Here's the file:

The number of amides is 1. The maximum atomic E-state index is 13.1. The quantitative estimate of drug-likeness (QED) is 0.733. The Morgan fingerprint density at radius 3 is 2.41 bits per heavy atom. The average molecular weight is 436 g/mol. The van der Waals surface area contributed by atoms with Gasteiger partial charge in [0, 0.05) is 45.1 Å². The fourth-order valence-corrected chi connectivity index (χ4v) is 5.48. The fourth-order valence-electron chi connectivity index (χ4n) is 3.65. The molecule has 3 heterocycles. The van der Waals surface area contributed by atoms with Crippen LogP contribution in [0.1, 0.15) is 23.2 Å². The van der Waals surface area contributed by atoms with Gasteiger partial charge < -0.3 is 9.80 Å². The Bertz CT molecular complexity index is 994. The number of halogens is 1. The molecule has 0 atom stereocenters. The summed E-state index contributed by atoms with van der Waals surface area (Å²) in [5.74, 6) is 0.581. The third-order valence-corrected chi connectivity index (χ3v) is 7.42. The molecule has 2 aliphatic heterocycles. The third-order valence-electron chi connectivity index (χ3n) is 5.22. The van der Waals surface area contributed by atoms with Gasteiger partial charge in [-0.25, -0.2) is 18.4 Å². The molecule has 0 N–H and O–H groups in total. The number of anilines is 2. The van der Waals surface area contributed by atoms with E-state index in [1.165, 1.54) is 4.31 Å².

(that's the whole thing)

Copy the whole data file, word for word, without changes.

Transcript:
The number of amides is 1. The maximum atomic E-state index is 13.1. The quantitative estimate of drug-likeness (QED) is 0.733. The Morgan fingerprint density at radius 3 is 2.41 bits per heavy atom. The average molecular weight is 436 g/mol. The van der Waals surface area contributed by atoms with Gasteiger partial charge in [0, 0.05) is 45.1 Å². The fourth-order valence-corrected chi connectivity index (χ4v) is 5.48. The fourth-order valence-electron chi connectivity index (χ4n) is 3.65. The molecule has 3 heterocycles. The van der Waals surface area contributed by atoms with Crippen LogP contribution in [0.1, 0.15) is 23.2 Å². The van der Waals surface area contributed by atoms with Gasteiger partial charge < -0.3 is 9.80 Å². The Bertz CT molecular complexity index is 994. The number of halogens is 1. The molecule has 0 atom stereocenters. The summed E-state index contributed by atoms with van der Waals surface area (Å²) in [5.74, 6) is 0.581. The third-order valence-corrected chi connectivity index (χ3v) is 7.42. The molecule has 2 aliphatic heterocycles. The third-order valence-electron chi connectivity index (χ3n) is 5.22. The van der Waals surface area contributed by atoms with Gasteiger partial charge in [-0.25, -0.2) is 18.4 Å². The molecule has 0 N–H and O–H groups in total. The number of anilines is 2. The van der Waals surface area contributed by atoms with E-state index in [1.165, 1.54) is 4.31 Å².